This is a little convoluted, but bear with me: A little more than a month ago, the relatively obscure American Studies Association passed a resolution in favor of an academic boycott of Israeli academic institutions, as a move of protest against Israel and, paradoxically, as a symbolic show in favor of academic freedom for all, including Palestinians. The response to the boycott was swift and often critical. Now the Maryland state legislature is weighing a bill that would effectively boycott the boycott.

The Maryland bill would keep state funds from going to academic organizations that enact an anti-Israel boycott. (The ASA isn’t the only one; the Association for Asian American Studies has a similar resolution in place, and the Native American and Indigenous Studies Association plans to go pro-boycott after its annual convention in May.)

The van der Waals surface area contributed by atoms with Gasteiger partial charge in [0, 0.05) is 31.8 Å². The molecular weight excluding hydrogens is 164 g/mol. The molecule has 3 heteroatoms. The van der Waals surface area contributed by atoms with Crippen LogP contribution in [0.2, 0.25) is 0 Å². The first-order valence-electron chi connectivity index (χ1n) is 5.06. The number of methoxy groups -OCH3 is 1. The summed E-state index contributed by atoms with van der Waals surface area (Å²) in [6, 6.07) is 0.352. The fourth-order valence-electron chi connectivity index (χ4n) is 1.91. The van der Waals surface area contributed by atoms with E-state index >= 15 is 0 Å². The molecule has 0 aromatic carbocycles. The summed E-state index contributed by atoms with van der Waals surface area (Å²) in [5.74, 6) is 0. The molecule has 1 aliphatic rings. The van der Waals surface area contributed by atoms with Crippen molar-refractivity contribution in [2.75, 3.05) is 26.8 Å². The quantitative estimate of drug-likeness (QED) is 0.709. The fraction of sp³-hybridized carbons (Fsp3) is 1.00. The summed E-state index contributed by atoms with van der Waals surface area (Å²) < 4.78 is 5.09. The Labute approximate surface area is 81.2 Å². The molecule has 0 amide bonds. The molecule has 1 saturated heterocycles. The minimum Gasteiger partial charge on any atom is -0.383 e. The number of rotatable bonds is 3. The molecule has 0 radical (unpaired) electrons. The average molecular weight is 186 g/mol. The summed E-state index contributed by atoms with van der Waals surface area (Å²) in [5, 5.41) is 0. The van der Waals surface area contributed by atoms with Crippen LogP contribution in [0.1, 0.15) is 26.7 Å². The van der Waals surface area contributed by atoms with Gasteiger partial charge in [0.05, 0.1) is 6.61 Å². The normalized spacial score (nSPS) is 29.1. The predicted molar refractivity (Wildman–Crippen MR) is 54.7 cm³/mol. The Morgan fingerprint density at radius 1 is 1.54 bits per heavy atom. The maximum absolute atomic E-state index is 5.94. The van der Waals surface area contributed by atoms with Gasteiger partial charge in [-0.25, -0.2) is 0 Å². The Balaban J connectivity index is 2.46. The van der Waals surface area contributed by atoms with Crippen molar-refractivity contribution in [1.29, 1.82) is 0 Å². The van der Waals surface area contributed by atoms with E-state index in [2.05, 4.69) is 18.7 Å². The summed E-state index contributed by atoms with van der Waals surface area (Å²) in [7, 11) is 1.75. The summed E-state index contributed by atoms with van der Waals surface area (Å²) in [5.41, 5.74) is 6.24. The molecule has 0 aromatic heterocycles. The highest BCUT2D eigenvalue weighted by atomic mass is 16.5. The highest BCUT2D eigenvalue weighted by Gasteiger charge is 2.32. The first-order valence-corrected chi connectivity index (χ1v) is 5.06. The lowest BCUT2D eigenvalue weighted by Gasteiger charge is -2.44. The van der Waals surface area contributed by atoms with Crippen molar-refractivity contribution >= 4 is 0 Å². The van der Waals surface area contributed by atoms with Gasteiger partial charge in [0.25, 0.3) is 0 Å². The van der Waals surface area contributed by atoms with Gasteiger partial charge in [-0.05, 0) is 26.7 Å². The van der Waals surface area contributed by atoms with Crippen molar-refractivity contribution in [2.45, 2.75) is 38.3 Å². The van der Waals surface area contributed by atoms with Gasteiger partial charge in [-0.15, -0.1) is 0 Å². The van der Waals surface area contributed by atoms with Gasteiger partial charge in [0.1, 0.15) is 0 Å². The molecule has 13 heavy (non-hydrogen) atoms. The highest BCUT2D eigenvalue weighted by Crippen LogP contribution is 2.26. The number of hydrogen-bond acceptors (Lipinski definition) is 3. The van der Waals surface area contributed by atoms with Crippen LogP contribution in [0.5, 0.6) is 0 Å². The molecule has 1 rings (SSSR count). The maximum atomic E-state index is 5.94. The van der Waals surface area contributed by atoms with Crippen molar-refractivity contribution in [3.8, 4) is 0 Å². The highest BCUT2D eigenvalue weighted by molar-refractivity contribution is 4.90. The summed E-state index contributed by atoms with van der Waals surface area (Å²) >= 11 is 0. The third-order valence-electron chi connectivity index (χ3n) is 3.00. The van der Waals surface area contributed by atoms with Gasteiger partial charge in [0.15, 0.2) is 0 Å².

“While it is the position of the [American Association of University Professors] that academic boycotts contravene the principles of academic freedom, the Association has nevertheless asserted that it is ‘the right of individual faculty members or groups of academics not to cooperate with other individual faculty members or academic institutions with whom or with which they disagree,’ ” the AAUP said in a statement. If all those double negatives are confusing you, here’s my translation: The AAUP is anti-anti-boycott, because (as they say later in their statement) passing laws that infringe on academics’ freedom of speech is worse than academic boycotts.

There are plenty of good ironies here, most interestingly how often people invested in a boycott (or a boycott of a boycott) rely on the word “freedom” to justify their actions. In any case, a similar bill being weighed in New York was withdrawn from consideration on Monday. Will the same happen to the Maryland bill, or will there be an entirely new movement to boycott those who boycott the boycott? Stay tuned…